The court’s decision was a rare and hard-fought victory over the deals often made between the EPA and major chemical corporations behind closed doors at the expense of public health.
WASHINGTON — A federal appeals court has ordered the Environmental Protection Agency (EPA) to ban the harmful pesticide chlorpyrifos within 60 days. The court’s ruling is being seen as a major victory for environmentalists and public health activists, who have been fighting to ban the agro-chemical for well over a decade, and comes a few months after Hawaii passed the country’s first state-wide ban of the substance.
The chemical, which numerous studies have shown causes significant damage to the nervous systems of children and infants, was banned for household use by the EPA in 2000, but the regulatory agency has largely resisted banning its use in agriculture. Yet efforts to ban the chemical had seemed to pay off when the EPA under the Obama administration proposed banning the substance for agricultural use in 2015. However, the ban’s implementation was delayed and then blocked by President Trump’s former EPA administrator Scott Pruitt last March.
The court justified its decision by citing the Federal Food, Drug and Cosmetic Act, which requires the EPA to ban pesticides used on food if exposure to the chemical is found to cause any harm to human health. Given that the EPA’s own research — including studies performed as recently as 2016 — linked chlorpyrifos to developmental and neurological disorders, especially in children and infants, the court found that the EPA’s failure to enforce a total ban of the chemical was in violation of the law.
Furthermore, beyond its nefarious effects on human health, chlorpyrifos has also been shown to cause major damage to wildlife and aquatic ecosystems.
“There was no justification for the EPA’s decision in its 2017 order to maintain a tolerance for chlorpyrifos in the face of scientific evidence that its residue on food causes neurodevelopmental damage to children,” Judge Jed Rakoff wrote in the 2-1 opinion in the case, officially titled League of United Latin American Citizens v. Andrew Wheeler. Rakoff also slammed the agency’s “utter failure” to address the objections that followed Pruitt’s decision to block a total ban on chlorpyrifos last year.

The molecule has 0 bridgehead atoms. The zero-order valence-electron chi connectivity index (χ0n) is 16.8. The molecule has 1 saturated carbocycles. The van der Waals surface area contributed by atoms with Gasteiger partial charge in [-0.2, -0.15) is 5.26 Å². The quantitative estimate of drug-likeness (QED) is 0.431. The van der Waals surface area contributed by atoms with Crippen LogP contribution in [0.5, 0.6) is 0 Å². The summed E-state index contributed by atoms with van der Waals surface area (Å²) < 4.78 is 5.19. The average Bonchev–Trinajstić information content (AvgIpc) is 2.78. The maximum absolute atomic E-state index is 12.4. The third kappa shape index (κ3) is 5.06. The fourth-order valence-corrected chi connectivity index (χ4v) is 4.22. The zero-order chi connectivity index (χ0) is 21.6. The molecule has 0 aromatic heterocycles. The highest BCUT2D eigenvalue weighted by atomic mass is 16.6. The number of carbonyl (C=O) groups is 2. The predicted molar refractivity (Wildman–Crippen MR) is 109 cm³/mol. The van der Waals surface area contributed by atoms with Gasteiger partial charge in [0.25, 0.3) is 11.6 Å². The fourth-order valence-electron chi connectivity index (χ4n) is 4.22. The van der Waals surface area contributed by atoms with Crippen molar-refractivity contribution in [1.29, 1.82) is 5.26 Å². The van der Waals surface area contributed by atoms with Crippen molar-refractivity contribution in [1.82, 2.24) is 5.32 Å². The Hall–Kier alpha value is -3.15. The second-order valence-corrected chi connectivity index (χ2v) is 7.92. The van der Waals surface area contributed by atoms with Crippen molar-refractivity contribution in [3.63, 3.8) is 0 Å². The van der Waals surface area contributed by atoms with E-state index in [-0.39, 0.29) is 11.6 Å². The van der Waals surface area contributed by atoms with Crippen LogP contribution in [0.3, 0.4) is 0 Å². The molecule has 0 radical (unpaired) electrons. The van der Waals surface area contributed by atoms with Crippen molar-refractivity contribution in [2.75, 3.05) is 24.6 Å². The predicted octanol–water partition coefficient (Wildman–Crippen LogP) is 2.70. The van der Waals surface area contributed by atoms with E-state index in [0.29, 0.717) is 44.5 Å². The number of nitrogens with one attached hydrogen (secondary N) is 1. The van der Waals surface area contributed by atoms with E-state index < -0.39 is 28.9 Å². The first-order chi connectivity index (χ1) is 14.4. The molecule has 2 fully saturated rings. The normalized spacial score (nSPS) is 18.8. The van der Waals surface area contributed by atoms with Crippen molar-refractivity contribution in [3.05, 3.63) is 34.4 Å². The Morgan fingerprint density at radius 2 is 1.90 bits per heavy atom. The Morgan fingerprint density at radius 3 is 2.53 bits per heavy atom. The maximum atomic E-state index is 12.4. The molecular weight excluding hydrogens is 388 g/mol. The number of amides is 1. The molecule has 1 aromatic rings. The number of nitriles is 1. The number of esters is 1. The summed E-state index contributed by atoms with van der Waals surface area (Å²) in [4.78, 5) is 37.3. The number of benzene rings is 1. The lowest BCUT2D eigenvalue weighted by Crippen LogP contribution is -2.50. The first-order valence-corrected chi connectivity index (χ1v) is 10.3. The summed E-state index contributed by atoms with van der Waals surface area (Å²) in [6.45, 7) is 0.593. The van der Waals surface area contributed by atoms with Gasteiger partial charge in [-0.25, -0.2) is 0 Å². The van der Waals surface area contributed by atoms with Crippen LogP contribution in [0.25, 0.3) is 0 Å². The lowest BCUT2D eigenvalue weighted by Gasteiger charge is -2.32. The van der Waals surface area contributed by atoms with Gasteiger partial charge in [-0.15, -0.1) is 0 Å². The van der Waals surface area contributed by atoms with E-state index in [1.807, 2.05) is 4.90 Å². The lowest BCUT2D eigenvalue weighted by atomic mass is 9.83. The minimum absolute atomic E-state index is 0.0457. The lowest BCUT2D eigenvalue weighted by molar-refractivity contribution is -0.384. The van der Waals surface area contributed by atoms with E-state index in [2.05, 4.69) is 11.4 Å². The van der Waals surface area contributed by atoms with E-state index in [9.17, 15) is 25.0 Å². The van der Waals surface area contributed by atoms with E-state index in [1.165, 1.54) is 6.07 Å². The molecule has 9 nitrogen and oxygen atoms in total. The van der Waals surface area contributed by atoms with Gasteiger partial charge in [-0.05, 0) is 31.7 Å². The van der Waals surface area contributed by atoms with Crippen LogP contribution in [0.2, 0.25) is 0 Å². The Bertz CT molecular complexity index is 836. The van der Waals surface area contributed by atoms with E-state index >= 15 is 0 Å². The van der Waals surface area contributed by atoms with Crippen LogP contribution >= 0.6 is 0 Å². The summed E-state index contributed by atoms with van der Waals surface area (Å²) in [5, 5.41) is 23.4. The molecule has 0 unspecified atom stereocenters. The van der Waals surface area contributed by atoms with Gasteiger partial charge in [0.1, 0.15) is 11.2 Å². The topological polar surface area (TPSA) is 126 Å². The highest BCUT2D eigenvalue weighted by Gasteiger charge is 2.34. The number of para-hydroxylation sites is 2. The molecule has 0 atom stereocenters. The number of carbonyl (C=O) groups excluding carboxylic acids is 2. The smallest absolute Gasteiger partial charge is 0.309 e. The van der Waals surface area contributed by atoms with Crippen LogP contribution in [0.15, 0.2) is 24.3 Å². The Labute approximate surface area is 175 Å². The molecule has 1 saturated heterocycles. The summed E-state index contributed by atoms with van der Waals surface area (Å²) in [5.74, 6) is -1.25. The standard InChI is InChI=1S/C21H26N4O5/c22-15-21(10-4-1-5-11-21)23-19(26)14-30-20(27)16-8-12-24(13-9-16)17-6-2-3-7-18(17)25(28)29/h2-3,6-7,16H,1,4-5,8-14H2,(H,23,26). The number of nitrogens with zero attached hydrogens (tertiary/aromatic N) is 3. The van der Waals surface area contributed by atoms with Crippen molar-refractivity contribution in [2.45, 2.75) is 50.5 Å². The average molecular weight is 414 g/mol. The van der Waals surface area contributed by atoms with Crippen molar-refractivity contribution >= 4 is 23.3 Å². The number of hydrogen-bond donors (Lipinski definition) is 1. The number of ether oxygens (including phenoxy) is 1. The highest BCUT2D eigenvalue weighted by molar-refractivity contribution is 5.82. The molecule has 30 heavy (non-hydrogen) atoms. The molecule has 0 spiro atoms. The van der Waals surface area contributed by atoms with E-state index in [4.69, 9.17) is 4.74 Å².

A rare and hard-fought victory over “closed-door deals”
Pruitt’s decision to block chlorpyrifos last March was especially controversial given that it came only three weeks after Pruitt had met with Andrew Liveris, the CEO of the agrochemical giant Dow Chemical. Dow Chemical developed chlorpyrifos in the 1960s and has continued to be one of the top manufacturers of the chemical, which it sells under the brand name Lorsban. Unsurprisingly, Dow has heavily lobbied the EPA against a potential ban of chlorpyrifos.
Sindy Benavides, chief executive officer at the League of United Latin American Citizens — the group that sued the EPA to force it to enact the ban — said in a statement that the court’s decision was a rare and hard-fought victory over the deals often made between the EPA and major chemical corporations behind closed doors at the expense of public health.
«For years corporations like Dow were able to hijack our government to put profit before people,” Benavides wrote. “But today the court sided with reason. Children and farmworkers have the right to live and work without risk of poisonings.»
Top Photo | Environmental Protection Agency Administrator Scott Pruitt appears before a Senate Appropriations subcommittee on budget on Capitol Hill in Washington. A federal appeals court has ruled that the Trump administration endangered public health by keeping a top-selling pesticide chlorpyrifos on the market, despite extensive scientific evidence that even tiny levels of exposure could harm babies’ brains. Andrew Harnik | AP
Whitney Webb is a staff writer for MintPress News and a contributor to Ben Swann’s Truth in Media. Her work has appeared on Global Research, the Ron Paul Institute and 21st Century Wire, among others. She has also made radio and TV appearances on RT and Sputnik. She currently lives with her family in southern Chile.